Accomplishment I’m Most Proud Of:  Since 1989, being a part of all the great teams we have had at Augusta Coca-Cola and what we were able to accomplish. Also, watching our employees grow and advance with their careers.

What Your Childhood Self Wanted to Be When You Grew Up:  When I was young I always thought I would join the military.

Favorite Way to Spend Saturday Afternoon:  Playing golf and then going out to dinner with my wife and mother-in-law.

Favorite TV Show:  “Blue Bloods”

Favorite Movie:  Saving Private Ryan 

Favorite Sports Team: There is only one team…Georgia Bulldogs! 

Favorite Comfort Food: My wife’s fried rice 

Favorite App: Finance

Last Book Read: Small Giants (Companies That Choose to Be Great Instead of Big) by Bo Burlingham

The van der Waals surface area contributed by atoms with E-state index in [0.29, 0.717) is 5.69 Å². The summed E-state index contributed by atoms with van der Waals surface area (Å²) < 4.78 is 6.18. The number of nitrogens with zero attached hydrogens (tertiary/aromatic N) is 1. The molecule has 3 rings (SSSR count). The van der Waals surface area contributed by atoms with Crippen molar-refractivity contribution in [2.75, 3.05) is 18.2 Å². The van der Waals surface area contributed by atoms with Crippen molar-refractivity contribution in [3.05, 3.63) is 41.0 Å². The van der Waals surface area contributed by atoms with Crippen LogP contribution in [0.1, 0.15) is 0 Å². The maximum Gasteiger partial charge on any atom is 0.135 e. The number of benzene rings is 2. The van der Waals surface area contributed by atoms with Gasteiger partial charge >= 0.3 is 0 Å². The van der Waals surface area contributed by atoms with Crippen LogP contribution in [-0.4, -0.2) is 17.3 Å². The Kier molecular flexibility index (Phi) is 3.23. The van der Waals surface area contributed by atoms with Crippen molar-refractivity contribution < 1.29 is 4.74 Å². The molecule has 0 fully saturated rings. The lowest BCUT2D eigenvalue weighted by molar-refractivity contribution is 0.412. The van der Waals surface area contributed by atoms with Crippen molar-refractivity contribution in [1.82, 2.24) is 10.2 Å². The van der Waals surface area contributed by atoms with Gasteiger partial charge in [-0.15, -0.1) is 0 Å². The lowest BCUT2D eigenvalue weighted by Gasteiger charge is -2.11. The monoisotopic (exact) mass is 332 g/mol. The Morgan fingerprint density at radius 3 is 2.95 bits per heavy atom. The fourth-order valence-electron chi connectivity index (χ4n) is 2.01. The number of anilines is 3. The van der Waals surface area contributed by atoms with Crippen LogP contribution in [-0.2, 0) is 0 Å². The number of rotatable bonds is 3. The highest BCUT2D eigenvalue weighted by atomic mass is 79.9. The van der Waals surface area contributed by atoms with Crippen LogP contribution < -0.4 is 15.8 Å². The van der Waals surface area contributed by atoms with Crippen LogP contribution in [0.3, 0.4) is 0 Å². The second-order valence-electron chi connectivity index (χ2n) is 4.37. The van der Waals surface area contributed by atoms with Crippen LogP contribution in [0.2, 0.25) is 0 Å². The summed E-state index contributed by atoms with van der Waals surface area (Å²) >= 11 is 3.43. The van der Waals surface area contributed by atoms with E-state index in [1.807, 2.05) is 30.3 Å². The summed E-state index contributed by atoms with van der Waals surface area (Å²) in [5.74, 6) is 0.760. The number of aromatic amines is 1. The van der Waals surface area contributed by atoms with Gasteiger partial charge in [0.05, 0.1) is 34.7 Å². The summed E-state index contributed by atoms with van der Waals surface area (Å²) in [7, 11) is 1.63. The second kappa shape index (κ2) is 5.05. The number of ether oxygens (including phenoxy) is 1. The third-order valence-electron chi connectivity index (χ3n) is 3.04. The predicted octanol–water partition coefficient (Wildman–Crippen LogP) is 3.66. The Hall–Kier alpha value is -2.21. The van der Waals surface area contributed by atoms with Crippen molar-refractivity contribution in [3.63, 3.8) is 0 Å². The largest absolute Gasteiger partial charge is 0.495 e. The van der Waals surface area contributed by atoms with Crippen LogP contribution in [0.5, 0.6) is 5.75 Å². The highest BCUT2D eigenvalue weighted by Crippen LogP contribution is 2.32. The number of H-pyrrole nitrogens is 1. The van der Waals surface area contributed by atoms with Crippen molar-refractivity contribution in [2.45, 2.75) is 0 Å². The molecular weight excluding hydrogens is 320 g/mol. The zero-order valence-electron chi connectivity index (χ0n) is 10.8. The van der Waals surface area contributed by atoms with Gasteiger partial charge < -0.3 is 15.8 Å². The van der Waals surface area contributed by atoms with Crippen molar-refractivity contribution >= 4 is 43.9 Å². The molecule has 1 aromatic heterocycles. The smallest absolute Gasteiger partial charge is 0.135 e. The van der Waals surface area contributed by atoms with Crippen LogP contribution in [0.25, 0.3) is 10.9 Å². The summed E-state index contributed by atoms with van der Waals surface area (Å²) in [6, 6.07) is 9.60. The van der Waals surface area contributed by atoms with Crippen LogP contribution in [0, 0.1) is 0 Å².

Dream Vacation (and Why): To spend the whole month of January in Hawaii. Play golf and attend the two PGA golf tournaments and Champions Golf Tournament.

Something That Has Changed My Life:  The tragedy with our son. Life is too short.

Best Thing I Ever Learned: Gather your facts before you make a decision. Don’t assume or jump to conclusions. 

One Word You Would Use to Describe Yourself: Dependable.

 Favorite Hobbies: I love to play golf and go fishing.

Secret Aspiration: Back in the day, to play on some type of a tennis tour.

Reality Show I Would Totally Win: “Amazing Race” with my wife, Gwen. She is so competitive that I know we would win.

Something People Would Be Surprised to Know About Me: I played competitive tennis for more than 20 years at the 4.5 level with great friends.